London: The International Cricket Council (ICC) has been accused of continuing to ignore the views of players despite calls to give them a greater involvement in the running of the game in the anti-corruption report released on Wednesday. The Federation of International Cricketers Associations (FICA) launched a stinging attack on the ICC, accusing the body of failing to implement one of the key recommendations of Paul Condon's anti-corruption unit (ACU) report. Condon's report recommended players should be given a bigger say in how cricket is run. But, FICA accused ICC of failing to take notice of the recommendation by not bothering to invite players representatives to a meeting called this week to discuss playing conditions. "Despite the ICC's earlier knowledge of the recommendations within the report, the office bearers of the ICC have chosen to exclude representatives of FICA from the ICC cricket committee meeting," the FICA statement said. "The main purpose of this meeting was to discuss amendments to the international playing conditions which would remain in place for the next three years. "To exclude the views of the players and their representatives reflects the inflexible and high-handed attitude of the administrative and threatens the well- being of the game for the foreseeable future." FICA joint chief executive David Graveney, who is also chairman of England's selectors, added, "This meeting is important because it will decide what is going to happen in the game for the next three years yet the players are not even allowed around the table." Graveney agreed with other aspects of Condon's report concerning dressing room security. The report called for the introduction of security managers at international grounds to maintain dressing room privacy and to stop unauthorised individuals being in a position to tempt players into corruption. "Away from the UK, people seem to be just able to walk along and knock on the dressing room door without being questioned although we have to look carefully at individuals' privacy when it comes to monitoring phone calls and things like," Graveney added. Graveney was in favour of Condon's call for players to receive more money as a protection against bribery. "The more money the better, as long as it is done on a fair basis. "The higher that players get paid, the less the temptation, but there are certain situations on the sub-continent where players only get paid when they play, which is a bit of a hazardous existence."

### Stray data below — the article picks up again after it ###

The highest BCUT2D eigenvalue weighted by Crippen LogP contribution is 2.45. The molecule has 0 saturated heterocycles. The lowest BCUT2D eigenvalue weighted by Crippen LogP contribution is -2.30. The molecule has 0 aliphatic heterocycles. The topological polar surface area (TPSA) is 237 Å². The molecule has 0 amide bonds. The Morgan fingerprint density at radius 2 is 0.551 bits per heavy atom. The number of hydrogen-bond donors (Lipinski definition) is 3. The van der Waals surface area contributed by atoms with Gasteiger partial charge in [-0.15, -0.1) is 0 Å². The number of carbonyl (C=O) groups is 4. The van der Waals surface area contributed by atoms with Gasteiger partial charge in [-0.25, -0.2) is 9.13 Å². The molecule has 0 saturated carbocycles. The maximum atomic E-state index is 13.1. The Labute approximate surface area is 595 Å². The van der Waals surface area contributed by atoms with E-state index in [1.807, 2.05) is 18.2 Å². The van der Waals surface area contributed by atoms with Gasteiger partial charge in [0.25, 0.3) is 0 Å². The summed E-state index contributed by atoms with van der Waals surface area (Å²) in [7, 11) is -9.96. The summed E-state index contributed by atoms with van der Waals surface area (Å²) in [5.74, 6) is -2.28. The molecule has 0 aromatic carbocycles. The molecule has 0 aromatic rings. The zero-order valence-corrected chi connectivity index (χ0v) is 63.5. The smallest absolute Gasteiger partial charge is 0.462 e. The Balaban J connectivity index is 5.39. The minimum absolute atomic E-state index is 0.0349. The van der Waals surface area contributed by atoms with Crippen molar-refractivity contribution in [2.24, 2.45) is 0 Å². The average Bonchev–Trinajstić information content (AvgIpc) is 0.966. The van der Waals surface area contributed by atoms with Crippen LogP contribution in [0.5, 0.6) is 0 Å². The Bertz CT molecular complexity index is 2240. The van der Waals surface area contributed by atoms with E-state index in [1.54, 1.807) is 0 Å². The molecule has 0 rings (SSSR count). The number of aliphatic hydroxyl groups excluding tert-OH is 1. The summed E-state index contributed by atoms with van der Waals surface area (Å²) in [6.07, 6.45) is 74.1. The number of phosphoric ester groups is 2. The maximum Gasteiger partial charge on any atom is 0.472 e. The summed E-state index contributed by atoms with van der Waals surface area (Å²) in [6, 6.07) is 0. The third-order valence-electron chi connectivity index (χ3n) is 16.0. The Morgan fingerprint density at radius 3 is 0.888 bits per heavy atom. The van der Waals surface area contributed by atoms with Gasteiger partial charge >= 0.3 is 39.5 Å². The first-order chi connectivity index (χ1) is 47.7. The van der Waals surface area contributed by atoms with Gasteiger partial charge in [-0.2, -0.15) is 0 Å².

Reasons for players to fall into 'fix' trap
Insignificant ties subject to match-fixing